Ice cold Coca-Cola is topped with creamy vanilla ice cream to create the easiest and best Coke Float you’ve ever had.
Whipped cream and a cherry on top are optional but highly recommended for the full old-fashioned ice cream float experience.
This creamy treat only takes 5 minutes to make – so let’s get started!
Coca-Cola Classic and Vanilla ice cream are a match that has definitely passed the test of time. This cold, creamy, and sweetly spiced ice cream soda has been around for over a hundred years now, and I don’t think it’s going anywhere.
If you like to enjoy your ice cream treats with a straw rather than a spoon, be sure to visit our Milkshake Recipes section. We’ll show you how to make a strawberry milkshake, Nutella milkshakes, and so many more!
Why You’re Going to Love this Coke Float Recipe
It’s a Classic. Sure, you could make a root beer float, or a float with orange soda, but using a bottle of Coca-Cola to make an ice cream float just feels the most authentic.
It’s Super Easy to Make. You need two ingredients and a tall glass. That’s it!
No Waiting. Homemade ice cream is delicious and fun to make, but it takes time and patience. A coke float is ready in just a few minutes – no waiting required.
What You Need to Make a Coke Float
Soda– This is a coke float recipe, so I’m going to suggest that you use classic Coca-Cola to make it! You can also use Pepsi, or your favorite cola instead.
Vanilla Ice Cream – The classic flavor for ice cream floats is vanilla. It really enhances the sweet spiciness of coke to create a delicious creamy drink. You should try a coke float with homemade vanilla bean ice cream, or easy no-churn vanilla ice cream.
Toppings – Optionally, you can add whipped cream and a cherry to the top of your drink to make it extra special.
How to Make a Coke Float
You can make an ice cream float with Coke in two different ways. Each is slightly different but will give you very similar results. Choose the method that makes sense for you!
- Ice Cream Into Soda Method. To make a float in this way, you will fill your glass of the way with cola first, leaving about 4 or 5 inches at the top. Then carefully add 1-2 scoops of ice cream, being careful not to overflow the glass.
- Soda Over Ice Cream Method. This way is just the opposite! Start by adding 1-2 scoops of ice cream to a tall glass. Then slowly pour the soda over the ice cream until the glass is full.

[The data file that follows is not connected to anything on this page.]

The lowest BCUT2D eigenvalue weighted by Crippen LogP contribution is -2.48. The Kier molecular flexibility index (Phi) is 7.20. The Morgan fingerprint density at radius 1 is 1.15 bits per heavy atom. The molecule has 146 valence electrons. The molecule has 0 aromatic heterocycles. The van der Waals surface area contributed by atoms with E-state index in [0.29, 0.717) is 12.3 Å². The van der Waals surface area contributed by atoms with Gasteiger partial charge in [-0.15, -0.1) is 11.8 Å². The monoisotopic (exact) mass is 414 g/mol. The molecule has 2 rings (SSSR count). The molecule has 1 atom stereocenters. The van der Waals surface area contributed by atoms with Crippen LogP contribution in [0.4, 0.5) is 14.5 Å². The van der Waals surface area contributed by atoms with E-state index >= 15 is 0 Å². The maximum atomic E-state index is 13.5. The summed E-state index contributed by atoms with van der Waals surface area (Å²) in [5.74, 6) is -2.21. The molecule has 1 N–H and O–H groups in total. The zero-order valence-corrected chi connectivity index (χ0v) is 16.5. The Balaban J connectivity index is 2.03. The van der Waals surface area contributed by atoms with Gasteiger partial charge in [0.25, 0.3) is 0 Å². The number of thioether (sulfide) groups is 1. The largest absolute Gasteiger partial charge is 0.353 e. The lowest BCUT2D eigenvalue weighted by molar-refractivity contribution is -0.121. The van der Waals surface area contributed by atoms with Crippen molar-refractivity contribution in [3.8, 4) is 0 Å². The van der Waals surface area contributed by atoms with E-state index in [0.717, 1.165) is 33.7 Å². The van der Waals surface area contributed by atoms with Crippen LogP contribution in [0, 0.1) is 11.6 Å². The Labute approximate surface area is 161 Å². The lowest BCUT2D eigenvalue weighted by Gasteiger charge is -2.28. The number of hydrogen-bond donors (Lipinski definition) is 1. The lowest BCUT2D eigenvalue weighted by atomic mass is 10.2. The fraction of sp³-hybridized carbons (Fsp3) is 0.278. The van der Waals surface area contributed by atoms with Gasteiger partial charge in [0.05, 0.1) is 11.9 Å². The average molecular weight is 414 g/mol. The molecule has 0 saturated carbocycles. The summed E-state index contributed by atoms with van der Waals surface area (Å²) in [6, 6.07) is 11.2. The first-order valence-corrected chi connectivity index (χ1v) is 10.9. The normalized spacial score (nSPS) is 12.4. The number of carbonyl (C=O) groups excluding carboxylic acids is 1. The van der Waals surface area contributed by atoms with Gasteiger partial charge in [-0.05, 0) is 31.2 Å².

For the complete list of ingredients and instructions, please see the recipe below.
Tips for Making Ice Cream Floats
- Plan ahead to be sure that your cola is chilled and ready for you. Room temperature soda will foam up too much when it comes into contact with the ice cream, so I don’t recommend that!
- Pour Slowly. Again, we want to avoid too much foam, and pouring the coke in too fast will cause a lot of bubbles.
- Go the extra mile. Chill your glass in the freezer for about 10 minutes so that it’s nice and frosty.
- Lighten it up. You can use diet soda, or a lighter style of ice cream if you prefer.
- Share, or don’t! You can make two coke floats with a 20-ounce bottle of pop. If you’re making a float just for yourself, use a can or a mini can of Coke instead. If you’re serving a crowd, pick up a two-liter to make things simple.
Should You Add Ice Cream or Soda First When Making a Float?
You can do it either way!
Adding Ice Cream to a glass of Coke is my preferred way of doing things. The soda is less likely to foam up when you do it this way.
On the other hand, there is a benefit to adding the coke to the ice cream instead. You have more control over how much ice cream you can fit in the glass when you start with the ice cream first!
Where Did Coke Floats Come From?
Coke floats date back to simpler times when ice cream was served at drug store fountains (you can read more about that in our Ice Cream Sundae recipe) and soda shops in America.